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NP-016 Epidemiology and resistance map to aid antibiotic guideline development single centre retrospective study from an emergency department
  1. Ria Benkő1,2,3,
  2. Márió Gajdács4,
  3. Mária Matuz1,2,
  4. Gabriella Bodó2,
  5. Andrea Lázár5,
  6. Edit Hajdú6,
  7. Erika Papfalvi6,
  8. Péter Hannauer3,
  9. Péter Erdélyi3,
  10. Zoltán Pető3
  1. 1Department of Clinical Pharmacy, University of Szeged; Szeged
  2. 2Central Pharmacy Department, Albert Szent-Györgyi Health Center, Szeged
  3. 3Department of Emergency Medicine, Albert Szent-Györgyi Health Center; Szeged
  4. 4Department of Pharmacodynamics and Biopharmacy, University of Szeged, Szeged
  5. 5Institute of Clinical Microbiology, Albert Szent-Györgyi Health Center; Szeged
  6. 6Infectious Disease Ward, 1
  7. st Department of Internal Medicine, Albert Szent-Györgyi Health Center, Szeged


Background and importance Antimicrobial resistance (AMR) is one of the most important global threats and antibiotic (mis)use is one of the main drivers behind it. Previously we identified suboptimal antibiotic use at our emergency department. International antibiotic guidelines for specific conditions cannot be adopted without the knowledge of local epidemiology and resistance, these are the essential first steps to develop an empiric antibiotic protocol.

Aim and objectives To identify predominant isolates, clinical specimens and reveal resistance patterns of bacterial isolates.

Materials and methods The study was performed at the emergency department of the University of Szeged. All positive microbiological isolates were retrieved for a five-year period. Non-bacterial isolates, contaminants and duplicate isolates were screened and excluded. Bacterial identification was performed using MALDI-TOF MS. Antibiotic susceptibility-testing and interpretation of drug resistance were based on ESCMID/EUCAST standards.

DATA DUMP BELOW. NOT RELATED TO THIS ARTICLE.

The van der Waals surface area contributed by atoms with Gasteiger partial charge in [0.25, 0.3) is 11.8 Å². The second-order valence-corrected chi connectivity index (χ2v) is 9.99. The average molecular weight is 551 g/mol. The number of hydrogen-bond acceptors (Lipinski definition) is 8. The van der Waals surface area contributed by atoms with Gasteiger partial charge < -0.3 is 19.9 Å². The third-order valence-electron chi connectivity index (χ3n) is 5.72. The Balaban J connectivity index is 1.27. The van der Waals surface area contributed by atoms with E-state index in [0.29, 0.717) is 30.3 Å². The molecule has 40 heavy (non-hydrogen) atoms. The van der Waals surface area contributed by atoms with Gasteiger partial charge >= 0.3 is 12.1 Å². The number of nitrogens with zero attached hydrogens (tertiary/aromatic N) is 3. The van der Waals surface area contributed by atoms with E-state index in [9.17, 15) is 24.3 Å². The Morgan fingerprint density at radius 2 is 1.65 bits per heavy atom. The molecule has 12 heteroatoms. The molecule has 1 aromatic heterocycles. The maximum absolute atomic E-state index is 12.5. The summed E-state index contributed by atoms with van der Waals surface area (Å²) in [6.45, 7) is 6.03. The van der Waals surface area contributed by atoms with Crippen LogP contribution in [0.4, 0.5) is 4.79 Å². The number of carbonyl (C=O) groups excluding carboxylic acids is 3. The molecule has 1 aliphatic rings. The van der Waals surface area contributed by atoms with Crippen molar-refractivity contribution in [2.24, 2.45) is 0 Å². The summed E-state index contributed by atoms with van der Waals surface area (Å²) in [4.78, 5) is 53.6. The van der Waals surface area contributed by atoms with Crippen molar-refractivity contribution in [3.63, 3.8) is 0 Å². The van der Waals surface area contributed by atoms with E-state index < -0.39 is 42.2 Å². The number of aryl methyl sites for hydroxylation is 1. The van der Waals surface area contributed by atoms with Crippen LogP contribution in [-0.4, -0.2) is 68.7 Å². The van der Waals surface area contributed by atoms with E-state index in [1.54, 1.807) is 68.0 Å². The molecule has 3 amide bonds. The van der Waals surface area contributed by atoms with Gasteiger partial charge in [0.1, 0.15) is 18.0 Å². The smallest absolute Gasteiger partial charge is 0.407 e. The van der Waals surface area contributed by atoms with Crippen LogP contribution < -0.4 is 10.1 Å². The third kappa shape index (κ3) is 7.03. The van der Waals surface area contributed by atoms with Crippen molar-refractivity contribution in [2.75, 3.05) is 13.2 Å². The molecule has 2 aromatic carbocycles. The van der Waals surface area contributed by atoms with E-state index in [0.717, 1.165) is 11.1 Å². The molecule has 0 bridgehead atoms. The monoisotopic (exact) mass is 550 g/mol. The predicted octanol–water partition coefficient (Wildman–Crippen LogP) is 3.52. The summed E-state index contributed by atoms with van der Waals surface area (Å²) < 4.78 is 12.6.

Results Finally, 6885 bacterial isolates were recovered of which nearly two-thirds (n=4502 isolates) were Gram-negative species. Blood culture (35.6%), urinary samples (urinary catheter-23.1%, midstream urine-12.1% or deep wound or abscess samples (14.0%) were the most frequent clinical specimens. The Escherichia genus (n=2194) was the most frequent Gram-negative isolate (with one exception E. coli), followed by members of the Klebsiella genus (n=664, most frequently K. pneumoniae) and the Proteus spp. (n=526, most frequently P. mirabilis). Staphylococcus aureus (n=561), Enterococcus spp. (n=471) and Streptococcus pneumoniae (n=431) were the most frequent Gram-positive isolates. The top three Gram-positive and Gram-negative isolates were responsible for nearly 75% -75% of the corresponding clinical isolates. The ciprofloxacin resistance were above 30% for E.coli and K.pneumoniae and were above 40% for P. mirabilis. On the other hand E.coli was susceptible in acceptable rate (below 20%) for many beta-lactams. For gram positives vancomycin resistant E. faecium (VRE) was detected in 33.3%, while methicillin resistant S. aureus (MRSA) was detected in 16.1%.

Conclusion and relevance The most frequent bacteria and current resistance patterns were identified. Some of the revealed resistance patterns (eg, high fluoroquinolone resistance among Gram-negative bacteria) may pose therapeutic challenges. The results of this survey will guide the development of our local antibiotic guideline.

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